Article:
The 20/20 Fallacy
Visual acuity (20/20, 20/40, etc.) is a useful eye test that's part of a complete eye exam. The first black and white letter chart to measure visual acuity was developed in 1862 by a physician named Snellen. That's why measurements like 20/20, 20/40, etc. are sometimes called "Snellen visual acuity" readings.
The top number in the Snellen fraction is always "20" and refers to the standard testing distance of 20 feet that's used to assess your vision. The bottom number is the farthest distance from which a person with "good vision" can see the smallest letters that you can see when you're 20 feet from them. Hence, if you have 20/20 vision, you have visual acuity equal to that standard observer, and you have good vision. If you have 20/40 vision, the smallest letters you can see at 20 feet can be seen by the standard "good vision" observer when they are 40 feet away. So your vision is only half as good as the standard.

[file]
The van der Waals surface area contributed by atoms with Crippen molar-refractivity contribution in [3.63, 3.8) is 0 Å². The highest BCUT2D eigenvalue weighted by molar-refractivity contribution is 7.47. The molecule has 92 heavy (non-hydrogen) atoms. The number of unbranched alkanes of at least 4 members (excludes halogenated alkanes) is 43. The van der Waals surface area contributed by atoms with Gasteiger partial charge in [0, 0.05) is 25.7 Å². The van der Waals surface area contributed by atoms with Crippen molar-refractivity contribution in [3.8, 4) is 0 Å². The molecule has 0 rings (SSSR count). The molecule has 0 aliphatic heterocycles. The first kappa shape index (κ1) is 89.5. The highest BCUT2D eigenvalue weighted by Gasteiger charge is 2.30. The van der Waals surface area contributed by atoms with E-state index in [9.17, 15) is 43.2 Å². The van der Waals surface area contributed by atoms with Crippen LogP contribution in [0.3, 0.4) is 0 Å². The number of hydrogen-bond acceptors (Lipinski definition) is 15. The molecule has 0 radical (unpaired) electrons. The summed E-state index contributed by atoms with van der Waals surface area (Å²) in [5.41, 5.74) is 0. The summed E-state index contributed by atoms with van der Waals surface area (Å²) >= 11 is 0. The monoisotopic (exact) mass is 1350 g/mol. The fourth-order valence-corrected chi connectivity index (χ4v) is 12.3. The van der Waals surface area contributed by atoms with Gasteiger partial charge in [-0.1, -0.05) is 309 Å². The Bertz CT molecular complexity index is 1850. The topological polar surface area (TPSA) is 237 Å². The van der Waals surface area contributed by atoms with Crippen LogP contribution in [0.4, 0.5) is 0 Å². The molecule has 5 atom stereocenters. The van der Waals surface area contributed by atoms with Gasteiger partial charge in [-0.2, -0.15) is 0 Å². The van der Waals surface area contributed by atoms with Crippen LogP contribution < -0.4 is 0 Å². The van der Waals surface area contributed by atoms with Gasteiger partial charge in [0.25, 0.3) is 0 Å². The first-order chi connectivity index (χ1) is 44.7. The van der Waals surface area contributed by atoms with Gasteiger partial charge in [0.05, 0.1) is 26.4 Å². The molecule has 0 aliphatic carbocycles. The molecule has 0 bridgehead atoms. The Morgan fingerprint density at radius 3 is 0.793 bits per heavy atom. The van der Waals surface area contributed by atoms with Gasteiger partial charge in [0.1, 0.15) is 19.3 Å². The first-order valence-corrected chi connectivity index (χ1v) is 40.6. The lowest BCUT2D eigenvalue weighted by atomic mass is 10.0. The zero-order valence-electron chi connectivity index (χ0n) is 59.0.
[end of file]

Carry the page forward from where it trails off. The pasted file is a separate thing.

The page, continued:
Many people have eyesight that is even more acute than the Snellen standard of good vision (20/20). If you have 20/15 vision, you can see the smallest letters on the chart from 15 feet away, whereas the standard observer is at 20 feet. So your vision is better than the 20/20 standard.
The problem is that "20/20" visual acuity is not really "perfect" vision. The high contrast Snellen acuity chart (black letters on a white background) does not tell how sensitive your eyes are to different shades of gray. And some people with "20/20 vision" may be able to see the letters easily, while others with 20/20 vision struggle to make them out. The Snellen chart also cannot predict whether or not your night vision is disturbed with glare and halos, how easily your eyes tire, or how much light you need to read comfortably all of which are important components of your vision. Contrast sensitivity testing, however, can check for these visual acuity problems so that they can be corrected.
Be aware that even if your uncorrected visual acuity is 20/20 after refractive surgery, this does not guarantee your vision will be the same as the 20/20 vision you had with eyeglasses or contact lenses before surgery. It may be better; it may be worse.